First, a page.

Lee-Filters gray graduated filters are among the best on the market, have a very high quality and are correspondingly expensive. Other companies offer such filters much cheaper. Unfortunately, I can't judge the differences in quality, because I haven't been able to test other filters yet.

The reverse filter is specially designed for sunsets. It has an inverted soft gradient so that it darkens the sun on the horizon. Since this is a special filter, it is used far less often.

Haida Circular polarizing filter

I chose the Haida C polarizing filter. This polarizing filter is square, has the same dimensions as the other grey filters and can therefore be placed anywhere in the filter holder. Since the filter holder is rotatable, the degree of polarization can also be adjusted. In the basic position the polarization is at its highest, turning the filter does not polarize the light.

A polarizing filter is a special tool and by no means useful for all recordings. In some cases, he may even be able to make the recording non-recordable. The results can be adjusted depending on the angle to the sun and how the polarizing filter is rotated. The strongest effect is when you stand with your back to the sun. Reflections and reflexions on surfaces (e. g. on water, glass panes, leaves) are reduced or completely removed. This makes the colours appear more intense.

Of course, you can also make the colors more intense later on with the image editing, make the sky bluer, or else help, but the reflections can only be removed with a polarizing filter. It should be noted that a polarizing filter takes about 1/3 of the aperture light away.


Xtreme Plus Active Cube XL

If I really need a lot of storage space, I use the Active Cube XL from XTREM Plus on my photo excursions. The backpack is a real space wonder and measures 56 x 36 x 30 centimetres. I can easily fit all my equipment, consisting of a camera with attached lens, four additional lenses, filters, a laptop up to 17 ", cleaning materials and all accessories. And there's still room for at least two lenses.

The tripod can be mounted in the centre front or on the right side. The backpack also has holders for beverage bottles on both sides. In the upper area there is a large compartment for all kinds of accessories, e. g. rain jacket, gloves, hat, provisions, etc. In addition, there are two straps on the top to fasten even more accessories. So there's no end of space and if the backpack is really full, it's heavy!

The interior is of course divided into several very well padded compartments, which can be adjusted and replaced as desired. There are also several small compartments for storing memory cards, batteries, cables, adapters, remote releases, etc. It can be accessed from three sides. It couldn't be more comfortable.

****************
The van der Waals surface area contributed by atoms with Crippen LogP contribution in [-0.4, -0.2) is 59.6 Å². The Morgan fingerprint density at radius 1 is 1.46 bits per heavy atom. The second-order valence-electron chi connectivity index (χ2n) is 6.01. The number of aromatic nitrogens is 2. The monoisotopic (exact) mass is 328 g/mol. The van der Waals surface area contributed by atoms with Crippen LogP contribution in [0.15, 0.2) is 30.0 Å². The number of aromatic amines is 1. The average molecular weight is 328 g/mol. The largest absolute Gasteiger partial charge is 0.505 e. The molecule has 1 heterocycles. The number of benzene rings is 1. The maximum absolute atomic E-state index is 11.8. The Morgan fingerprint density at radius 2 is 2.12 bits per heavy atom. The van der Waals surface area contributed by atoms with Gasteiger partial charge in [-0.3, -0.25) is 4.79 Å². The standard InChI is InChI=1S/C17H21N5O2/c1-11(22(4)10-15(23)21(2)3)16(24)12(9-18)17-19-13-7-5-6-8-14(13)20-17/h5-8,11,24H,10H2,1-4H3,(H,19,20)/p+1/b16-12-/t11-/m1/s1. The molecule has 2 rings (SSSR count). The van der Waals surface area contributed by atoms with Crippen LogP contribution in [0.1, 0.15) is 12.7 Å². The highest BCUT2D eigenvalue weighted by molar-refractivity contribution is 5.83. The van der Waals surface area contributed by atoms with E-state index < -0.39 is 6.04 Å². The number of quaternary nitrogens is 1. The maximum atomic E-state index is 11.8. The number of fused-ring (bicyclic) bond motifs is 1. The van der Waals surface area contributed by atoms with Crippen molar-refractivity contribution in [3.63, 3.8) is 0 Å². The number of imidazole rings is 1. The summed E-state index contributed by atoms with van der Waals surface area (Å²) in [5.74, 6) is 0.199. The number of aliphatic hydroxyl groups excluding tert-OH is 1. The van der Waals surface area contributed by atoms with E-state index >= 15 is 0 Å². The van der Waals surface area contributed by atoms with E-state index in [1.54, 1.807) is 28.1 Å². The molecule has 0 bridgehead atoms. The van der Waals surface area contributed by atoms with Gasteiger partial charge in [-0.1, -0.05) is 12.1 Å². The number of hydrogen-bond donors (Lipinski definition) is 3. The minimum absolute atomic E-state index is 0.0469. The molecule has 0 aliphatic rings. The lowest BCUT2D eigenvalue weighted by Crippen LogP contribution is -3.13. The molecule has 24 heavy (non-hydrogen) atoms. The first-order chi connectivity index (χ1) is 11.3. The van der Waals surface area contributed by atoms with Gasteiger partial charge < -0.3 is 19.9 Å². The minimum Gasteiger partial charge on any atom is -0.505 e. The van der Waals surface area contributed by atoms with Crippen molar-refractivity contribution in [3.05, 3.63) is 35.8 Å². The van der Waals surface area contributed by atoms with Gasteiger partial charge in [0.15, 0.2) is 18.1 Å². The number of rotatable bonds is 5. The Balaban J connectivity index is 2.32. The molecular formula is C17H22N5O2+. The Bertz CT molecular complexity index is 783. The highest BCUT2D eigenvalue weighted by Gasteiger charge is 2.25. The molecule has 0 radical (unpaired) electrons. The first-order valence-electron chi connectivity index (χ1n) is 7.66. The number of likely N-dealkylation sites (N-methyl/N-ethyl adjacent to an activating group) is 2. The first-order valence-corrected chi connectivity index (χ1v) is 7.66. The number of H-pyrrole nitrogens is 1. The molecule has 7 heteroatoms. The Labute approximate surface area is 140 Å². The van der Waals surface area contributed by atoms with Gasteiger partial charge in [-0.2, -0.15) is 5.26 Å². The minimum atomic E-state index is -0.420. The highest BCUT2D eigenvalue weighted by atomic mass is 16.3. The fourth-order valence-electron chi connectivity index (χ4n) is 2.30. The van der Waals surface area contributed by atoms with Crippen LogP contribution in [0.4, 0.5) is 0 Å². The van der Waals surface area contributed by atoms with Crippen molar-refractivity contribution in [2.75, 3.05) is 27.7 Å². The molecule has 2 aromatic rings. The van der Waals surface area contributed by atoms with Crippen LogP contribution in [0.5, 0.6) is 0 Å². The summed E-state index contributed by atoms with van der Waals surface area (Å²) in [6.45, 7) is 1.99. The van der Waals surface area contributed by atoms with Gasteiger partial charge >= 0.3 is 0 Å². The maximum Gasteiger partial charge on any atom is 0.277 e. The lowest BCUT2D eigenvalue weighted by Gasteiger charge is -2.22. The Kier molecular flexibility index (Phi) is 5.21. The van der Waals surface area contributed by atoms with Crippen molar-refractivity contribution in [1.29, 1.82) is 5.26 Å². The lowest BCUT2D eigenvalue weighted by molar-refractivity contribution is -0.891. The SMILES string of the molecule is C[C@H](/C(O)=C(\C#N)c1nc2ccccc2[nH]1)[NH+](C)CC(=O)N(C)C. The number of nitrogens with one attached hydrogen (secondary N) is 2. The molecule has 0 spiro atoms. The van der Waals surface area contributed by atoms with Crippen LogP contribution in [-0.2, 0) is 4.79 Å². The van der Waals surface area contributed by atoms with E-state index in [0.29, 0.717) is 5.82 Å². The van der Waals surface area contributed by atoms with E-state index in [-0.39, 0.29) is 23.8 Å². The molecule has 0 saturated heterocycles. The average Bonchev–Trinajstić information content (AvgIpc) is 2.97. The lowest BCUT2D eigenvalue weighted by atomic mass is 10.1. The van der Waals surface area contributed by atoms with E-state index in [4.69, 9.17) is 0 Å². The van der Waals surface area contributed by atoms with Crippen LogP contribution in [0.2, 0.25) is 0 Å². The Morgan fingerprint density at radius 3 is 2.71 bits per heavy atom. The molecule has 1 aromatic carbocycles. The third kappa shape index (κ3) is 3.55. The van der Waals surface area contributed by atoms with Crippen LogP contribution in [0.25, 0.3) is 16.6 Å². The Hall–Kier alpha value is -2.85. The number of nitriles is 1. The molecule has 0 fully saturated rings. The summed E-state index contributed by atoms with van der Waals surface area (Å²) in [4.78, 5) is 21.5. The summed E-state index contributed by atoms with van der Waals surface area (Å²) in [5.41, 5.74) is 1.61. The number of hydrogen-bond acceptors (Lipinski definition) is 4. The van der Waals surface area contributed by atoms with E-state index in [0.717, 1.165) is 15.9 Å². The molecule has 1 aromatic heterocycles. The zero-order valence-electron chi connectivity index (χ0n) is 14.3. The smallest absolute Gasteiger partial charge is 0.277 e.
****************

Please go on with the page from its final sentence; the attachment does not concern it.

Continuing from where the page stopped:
The backpack is thickly padded at the back, has padded shoulder straps, an additional hip belt, a chest strap and is therefore very comfortable to carry. The photo backpack also has a rain cover. It can also be used as a slingbag. But I never do that personally, because it makes wearing it unpleasant for me.

The photo backpack also has a big disadvantage: It is too large for almost all airlines to carry hand luggage (according to regulations). On my last trip to Lofoten, however, there were no problems with the Arilines Scandinavian Airlines and Swiss. But I don't give any guarantee here, so everything at my own risk.

But otherwise the Active Cube XL is a great companion on every photo tour!

Active Cube XL

Tamrac Evolution 8

I mainly bought this photo backpack because it fits into my hand luggage with its dimensions of 48 x 32 x 22 cm. I've never had any problems with the airlines before.

But it is still so spacious that my complete equipment fits in it. But then it is also full and there is no room for other things like provisions, a jacket, gloves or other such things.

The backpack is divided into two sections: in the larger lower compartment there is a camera with attached lens, three additional lenses and the filter pocket. Of course, the compartment is thickly padded and the individual segments can be designed as desired. I use the smaller compartment at the top for other accessories: cable release, adapter rings, batteries, cleaning tools, etc....

In addition, there are compartments on the inside of the front flap and in the upper flap which are also equipped with zippers. The equipment can be accessed conveniently from three sides.

In the side flaps there are still very small compartments for memory cards, but they only have a Velcro fastener and do not keep them closed as reliably as zippers. I once lost a memory card from those same compartments! Since then, I don't use these subjects anymore. Such a thing must not happen and has to be better thought through with such quality backpacks!

In the back is a compartment for notebooks up to 15 inches in size. The tripod can be attached to the front panel. The backpack also has a rain cover.
This photo backpack can also be used as a slingbag and the remaining shoulder strap can be stowed in the back.

The Tamrac Evolution 8 is a fine little companion, but it has the weakness mentioned above.

Tamrac Evolution 8


Memory cards